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George Olshevsky wrote:
> Unfortunately, there are no known cranial dorsals for _Becklespinax_, so we
> cannot say whether the spine was particularly flexible there, but the three
> caudal dorsals that are preserved are firmly locked together in three places
> per vertebra and thus quite immobile. Furthermore, the neural spines are
> textured and rough, especially at their tops, which does suggest imbedding in
> muscular flesh. So it's likely that _Becklespinax_ sported a ridgeback,
> whereas _Spinosaurus_ had some kind of sail.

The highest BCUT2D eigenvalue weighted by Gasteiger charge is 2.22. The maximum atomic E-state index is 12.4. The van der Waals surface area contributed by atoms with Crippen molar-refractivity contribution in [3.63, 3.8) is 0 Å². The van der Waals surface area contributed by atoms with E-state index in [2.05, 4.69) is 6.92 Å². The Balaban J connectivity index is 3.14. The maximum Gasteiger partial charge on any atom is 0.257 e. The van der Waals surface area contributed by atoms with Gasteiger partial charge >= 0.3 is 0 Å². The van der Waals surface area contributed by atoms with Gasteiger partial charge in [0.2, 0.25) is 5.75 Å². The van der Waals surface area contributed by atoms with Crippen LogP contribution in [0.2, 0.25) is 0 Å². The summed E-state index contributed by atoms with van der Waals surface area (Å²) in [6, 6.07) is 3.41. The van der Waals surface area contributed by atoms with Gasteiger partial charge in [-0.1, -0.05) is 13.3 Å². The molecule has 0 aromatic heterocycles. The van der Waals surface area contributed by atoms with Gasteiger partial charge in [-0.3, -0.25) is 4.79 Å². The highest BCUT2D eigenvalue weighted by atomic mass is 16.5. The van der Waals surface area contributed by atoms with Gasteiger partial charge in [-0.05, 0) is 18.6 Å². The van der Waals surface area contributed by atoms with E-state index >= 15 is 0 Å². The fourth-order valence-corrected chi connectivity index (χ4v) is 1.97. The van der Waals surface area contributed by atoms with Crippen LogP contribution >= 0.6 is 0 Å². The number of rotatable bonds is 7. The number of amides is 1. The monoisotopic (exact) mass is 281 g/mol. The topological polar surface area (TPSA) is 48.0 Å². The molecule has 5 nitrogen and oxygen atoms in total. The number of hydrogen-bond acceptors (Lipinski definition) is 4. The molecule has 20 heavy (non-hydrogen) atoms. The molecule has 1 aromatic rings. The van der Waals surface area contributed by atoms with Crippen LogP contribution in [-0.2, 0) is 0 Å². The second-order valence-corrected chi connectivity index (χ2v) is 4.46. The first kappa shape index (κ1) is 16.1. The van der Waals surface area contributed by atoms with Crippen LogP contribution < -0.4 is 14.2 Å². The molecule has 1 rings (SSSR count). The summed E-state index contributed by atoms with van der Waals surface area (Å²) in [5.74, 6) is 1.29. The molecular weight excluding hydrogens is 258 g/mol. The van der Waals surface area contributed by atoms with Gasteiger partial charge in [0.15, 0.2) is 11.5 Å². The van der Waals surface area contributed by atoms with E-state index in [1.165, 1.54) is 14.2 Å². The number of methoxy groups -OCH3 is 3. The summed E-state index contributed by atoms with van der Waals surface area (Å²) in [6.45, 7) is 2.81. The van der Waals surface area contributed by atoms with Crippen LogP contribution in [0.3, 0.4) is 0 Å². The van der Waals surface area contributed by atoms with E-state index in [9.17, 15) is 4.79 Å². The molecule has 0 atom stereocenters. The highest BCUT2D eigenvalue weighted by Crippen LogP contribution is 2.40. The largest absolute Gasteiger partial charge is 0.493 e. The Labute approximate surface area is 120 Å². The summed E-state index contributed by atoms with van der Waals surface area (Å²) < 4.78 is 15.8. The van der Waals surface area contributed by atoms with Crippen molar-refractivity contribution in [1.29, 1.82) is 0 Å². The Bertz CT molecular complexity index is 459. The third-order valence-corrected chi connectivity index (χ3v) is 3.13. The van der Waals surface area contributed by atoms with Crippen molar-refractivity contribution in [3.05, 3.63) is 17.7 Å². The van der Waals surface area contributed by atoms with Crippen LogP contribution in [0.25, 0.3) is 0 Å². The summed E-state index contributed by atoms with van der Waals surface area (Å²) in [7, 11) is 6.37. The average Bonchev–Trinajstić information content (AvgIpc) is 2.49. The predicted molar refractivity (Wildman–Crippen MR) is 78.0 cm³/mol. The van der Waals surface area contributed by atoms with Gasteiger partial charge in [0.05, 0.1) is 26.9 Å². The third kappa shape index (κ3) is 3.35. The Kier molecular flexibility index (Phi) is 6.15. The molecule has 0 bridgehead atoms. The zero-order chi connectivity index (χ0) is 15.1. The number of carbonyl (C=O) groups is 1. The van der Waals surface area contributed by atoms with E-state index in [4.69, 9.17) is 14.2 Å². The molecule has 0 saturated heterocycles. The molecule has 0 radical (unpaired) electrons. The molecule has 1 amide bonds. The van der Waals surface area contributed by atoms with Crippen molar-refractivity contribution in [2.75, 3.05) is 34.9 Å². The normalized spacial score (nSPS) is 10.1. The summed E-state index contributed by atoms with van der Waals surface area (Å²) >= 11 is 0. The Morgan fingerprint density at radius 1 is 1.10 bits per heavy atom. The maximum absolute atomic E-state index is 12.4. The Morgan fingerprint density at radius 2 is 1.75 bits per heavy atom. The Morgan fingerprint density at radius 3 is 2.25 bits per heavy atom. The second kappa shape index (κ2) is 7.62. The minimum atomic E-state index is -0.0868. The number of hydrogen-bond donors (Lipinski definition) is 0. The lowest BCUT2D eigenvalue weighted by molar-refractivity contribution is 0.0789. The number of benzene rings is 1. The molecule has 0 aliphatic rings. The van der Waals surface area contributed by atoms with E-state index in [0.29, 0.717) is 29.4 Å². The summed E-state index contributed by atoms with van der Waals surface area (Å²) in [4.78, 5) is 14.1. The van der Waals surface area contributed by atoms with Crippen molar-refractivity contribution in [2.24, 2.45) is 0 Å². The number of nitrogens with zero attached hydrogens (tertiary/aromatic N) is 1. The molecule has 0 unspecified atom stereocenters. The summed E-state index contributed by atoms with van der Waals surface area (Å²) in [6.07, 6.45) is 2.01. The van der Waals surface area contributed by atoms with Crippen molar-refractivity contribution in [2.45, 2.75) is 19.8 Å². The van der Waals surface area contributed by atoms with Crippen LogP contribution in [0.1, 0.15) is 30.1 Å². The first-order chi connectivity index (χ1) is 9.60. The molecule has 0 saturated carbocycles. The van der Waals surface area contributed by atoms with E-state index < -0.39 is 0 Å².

That makes sense. _Acrocanthosaurus_' spiny ridge was almost
certainly embedded in muscle. I also vaguely recall that its
cervical vertebrae were quite inflexible.
It also fits in with the close phylogenetic relationship which many
authors believe existed between _Becklespinax_ and _Acrocanthosaurus_
(e.g. Greg Paul's _PDW_, where they are congeneric - as _A.
altispianx_ and _A. atokensis_).